(A) Time-lapse sequences for NK cells (green) building complete contacts on dot- or donut-shaped αLFA-1 + αCD16 AIS (blue). Perforin (magenta) captured by antibodies attached to the glass substrate was imaged after the time-lapse series. Scale bar, 10 μm. (B) Proportion of contacts resulting in degranulation for NK cells having formed complete contacts on αLFA-1 + αCD16 dot- or donut-shaped AIS. (C) Amount of perforin captured from NK cells forming complete contacts on dot- or donut-shaped AIS, defined as the normalized integrated perforin fluorescent intensity over the AIS. (D) Spread of the cloud of captured perforin, defined as the average distance between individual perforin clusters and the centroid of the perforin cloud. (E) Schematic representation of the concentric regions used to describe the spatial distribution of captured perforin: 1, a 6-μm-wide central region of the AIS, corresponding to the void of ligands for donut-shaped AIS; 2, a 1-μm-wide ring corresponding to the inner border of donut-shaped AIS; 3, a 6- to 8-μm-wide ring corresponding to the main antibody-covered part of the donut-shaped print; 4, a 1-μm-wide band at the outer border of the AIS; 5, a rim surrounding the AIS, stretching from the edge of region 4 up to 10 μm from the AIS center. (F) Spatial distribution of individual perforin clusters into the regions defined in (E). Data represents n = 3 independent experiments, with 80 cells per group per experiment. (G) To investigate our hypothesis of hindered degranulation in the central void of ligands on donut-shaped AIS, we simulated the effect of degranulation hindrance in region 1 of dot-shaped AIS by excluding cells that degranulated to an area centered in region 1 from the data on dot-shaped AIS and reanalyzing the data. (H) Proportion of NK cells that degranulated after forming complete contacts on centrally hindered dot- and donut-shaped AIS. Cells on dot-shaped AIS that degranulated in region 1 were excluded from this analysis to simulate central hindrance. (I) Spread of the cloud of captured perforin on centrally hindered dot- or donut-shaped AIS. (J) Spatial distribution of individual perforin clusters on centrally hindered dot- and donut-shaped AIS, according to the regions defined in (E). Data represent n = 3 independent experiments, with 80 cells per condition per experiment. Colored squares indicate the median measurement value for each independent experiment, with matching colors between paired experiments. Cluster plots in the background represent individual measurements. The P values in (B) to (D), (H), and (I) were calculated using paired Student’s t test between the median of measurements for each experiment. The P values in (F) and (J) were calculated using paired Student’s t test between the median measured distance between the perforin centroid and the center of the AIS, for each experiment.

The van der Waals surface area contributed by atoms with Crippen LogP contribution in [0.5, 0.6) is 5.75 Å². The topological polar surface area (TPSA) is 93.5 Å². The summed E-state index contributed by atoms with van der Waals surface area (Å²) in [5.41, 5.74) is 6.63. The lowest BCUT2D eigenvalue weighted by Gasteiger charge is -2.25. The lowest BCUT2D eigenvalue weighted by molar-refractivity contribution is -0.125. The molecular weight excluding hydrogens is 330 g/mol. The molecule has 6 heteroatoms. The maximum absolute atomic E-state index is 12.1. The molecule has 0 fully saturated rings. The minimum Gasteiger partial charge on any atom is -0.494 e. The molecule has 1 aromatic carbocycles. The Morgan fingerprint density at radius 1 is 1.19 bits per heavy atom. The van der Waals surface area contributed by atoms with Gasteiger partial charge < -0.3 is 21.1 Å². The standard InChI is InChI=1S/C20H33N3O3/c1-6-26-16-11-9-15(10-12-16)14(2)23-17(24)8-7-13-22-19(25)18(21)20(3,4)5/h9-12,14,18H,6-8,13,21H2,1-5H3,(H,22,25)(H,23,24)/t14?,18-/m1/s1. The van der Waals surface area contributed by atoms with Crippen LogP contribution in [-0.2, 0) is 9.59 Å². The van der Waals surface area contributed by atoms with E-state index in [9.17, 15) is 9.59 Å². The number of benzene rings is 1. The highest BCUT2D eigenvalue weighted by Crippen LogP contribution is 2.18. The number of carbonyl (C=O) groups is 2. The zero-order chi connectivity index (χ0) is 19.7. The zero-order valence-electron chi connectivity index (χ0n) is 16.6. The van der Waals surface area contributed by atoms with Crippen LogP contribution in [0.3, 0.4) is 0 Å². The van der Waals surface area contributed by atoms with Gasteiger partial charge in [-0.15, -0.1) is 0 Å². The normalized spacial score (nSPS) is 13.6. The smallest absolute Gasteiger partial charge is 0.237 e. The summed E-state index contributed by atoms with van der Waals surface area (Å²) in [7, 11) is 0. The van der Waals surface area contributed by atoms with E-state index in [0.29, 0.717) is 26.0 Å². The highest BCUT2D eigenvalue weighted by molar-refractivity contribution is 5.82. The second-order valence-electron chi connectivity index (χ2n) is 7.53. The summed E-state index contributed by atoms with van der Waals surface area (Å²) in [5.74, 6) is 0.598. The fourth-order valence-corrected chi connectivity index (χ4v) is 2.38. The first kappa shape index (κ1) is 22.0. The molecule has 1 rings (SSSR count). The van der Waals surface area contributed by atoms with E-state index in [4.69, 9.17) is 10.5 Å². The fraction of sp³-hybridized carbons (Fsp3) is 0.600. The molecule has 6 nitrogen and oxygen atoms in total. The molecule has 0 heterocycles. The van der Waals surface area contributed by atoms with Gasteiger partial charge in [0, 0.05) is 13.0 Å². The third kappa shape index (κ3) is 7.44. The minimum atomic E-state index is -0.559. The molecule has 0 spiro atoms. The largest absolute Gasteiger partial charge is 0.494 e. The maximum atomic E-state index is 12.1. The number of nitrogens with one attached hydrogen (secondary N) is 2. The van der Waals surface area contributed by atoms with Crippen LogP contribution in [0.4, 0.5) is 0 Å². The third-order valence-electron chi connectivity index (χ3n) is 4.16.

Because the lateral organization of granules and MTOC was almost identical between cells on both AIS shapes, the difference in the resulting degranulation profile at the surface must result from a difference in granule fusion (exocytosis) at the cell surface. We hypothesized that the position of the MTOC and granules is determined according to the integration of signaling from the entire synapse but that the actual release of granules is conditioned by local signaling. In donut-shaped AIS, this would result in granules targeted to the central region not being able to fuse and release their contents, with only granules docking close to ligand interactions being exocytosed and their content captured at the AIS surface. Therefore, practically all granules would be targeted to regions presenting signaling and could thus be released on dot-shaped AIS. To test our hypothesis, we sorted degranulating cells on dot-shaped AIS depending on the location of the centroid of their degranulation cloud, here used as a measure for the targeting of granules. We then excluded cells with perforin clouds aimed at the central region of the print (Fig. 7G). This hypothetical situation mimics what would happen on donut-shaped AIS if the granules were targeted exactly as on dot-shaped AIS but were only able to be released in the presence of local signaling near the site of docking. In this situation, the number of degranulating cells was strongly reduced, to levels comparable to that on donut-shaped AIS (Fig. 7H). The radial distribution profile of degranulation on the remaining cells was also nearly identical to that observed on donut-shaped AIS, as was the spread of the degranulation cloud (Fig. 7, I and J). These results support a model wherein NK cells use the overall shape of the AIS to position the lytic machinery but require local stimuli at the site of degranulation, suggesting the existence of a late signaling-dependent spatial checkpoint to complete the final steps of degranulation.